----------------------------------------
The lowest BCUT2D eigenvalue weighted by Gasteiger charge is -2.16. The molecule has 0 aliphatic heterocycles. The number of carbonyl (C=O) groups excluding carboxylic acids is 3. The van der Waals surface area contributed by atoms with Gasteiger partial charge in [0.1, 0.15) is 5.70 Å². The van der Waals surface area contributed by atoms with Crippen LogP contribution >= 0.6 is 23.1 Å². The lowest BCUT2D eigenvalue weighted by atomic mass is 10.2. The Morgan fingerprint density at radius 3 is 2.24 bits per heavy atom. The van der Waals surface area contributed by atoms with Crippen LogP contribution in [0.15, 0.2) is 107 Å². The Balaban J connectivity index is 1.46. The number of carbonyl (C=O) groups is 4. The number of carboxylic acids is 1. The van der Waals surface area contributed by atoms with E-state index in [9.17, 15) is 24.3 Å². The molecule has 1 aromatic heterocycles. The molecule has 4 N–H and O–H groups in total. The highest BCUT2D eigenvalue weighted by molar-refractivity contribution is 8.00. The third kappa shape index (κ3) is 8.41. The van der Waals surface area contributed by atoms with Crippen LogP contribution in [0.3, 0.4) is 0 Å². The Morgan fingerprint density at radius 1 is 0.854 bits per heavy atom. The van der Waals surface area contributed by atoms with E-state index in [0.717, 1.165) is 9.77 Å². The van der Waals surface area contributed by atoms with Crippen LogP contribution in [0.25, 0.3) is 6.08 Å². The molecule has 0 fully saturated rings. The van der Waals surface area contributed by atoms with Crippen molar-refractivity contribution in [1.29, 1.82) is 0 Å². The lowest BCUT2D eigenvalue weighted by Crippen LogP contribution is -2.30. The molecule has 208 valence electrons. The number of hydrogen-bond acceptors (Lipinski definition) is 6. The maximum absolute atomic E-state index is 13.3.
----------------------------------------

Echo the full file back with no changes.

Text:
The lowest BCUT2D eigenvalue weighted by Gasteiger charge is -2.16. The molecule has 0 aliphatic heterocycles. The number of carbonyl (C=O) groups excluding carboxylic acids is 3. The van der Waals surface area contributed by atoms with Gasteiger partial charge in [0.1, 0.15) is 5.70 Å². The van der Waals surface area contributed by atoms with Crippen LogP contribution >= 0.6 is 23.1 Å². The lowest BCUT2D eigenvalue weighted by atomic mass is 10.2. The Morgan fingerprint density at radius 3 is 2.24 bits per heavy atom. The van der Waals surface area contributed by atoms with Crippen LogP contribution in [0.15, 0.2) is 107 Å². The Balaban J connectivity index is 1.46. The number of carbonyl (C=O) groups is 4. The number of carboxylic acids is 1. The van der Waals surface area contributed by atoms with E-state index in [9.17, 15) is 24.3 Å². The molecule has 1 aromatic heterocycles. The molecule has 4 N–H and O–H groups in total. The highest BCUT2D eigenvalue weighted by molar-refractivity contribution is 8.00. The third kappa shape index (κ3) is 8.41. The van der Waals surface area contributed by atoms with Crippen LogP contribution in [0.3, 0.4) is 0 Å². The Morgan fingerprint density at radius 1 is 0.854 bits per heavy atom. The van der Waals surface area contributed by atoms with E-state index in [0.717, 1.165) is 9.77 Å². The van der Waals surface area contributed by atoms with Crippen LogP contribution in [0.25, 0.3) is 6.08 Å². The molecule has 0 fully saturated rings. The van der Waals surface area contributed by atoms with Crippen molar-refractivity contribution in [1.29, 1.82) is 0 Å². The lowest BCUT2D eigenvalue weighted by Crippen LogP contribution is -2.30. The molecule has 208 valence electrons. The number of hydrogen-bond acceptors (Lipinski definition) is 6. The maximum absolute atomic E-state index is 13.3.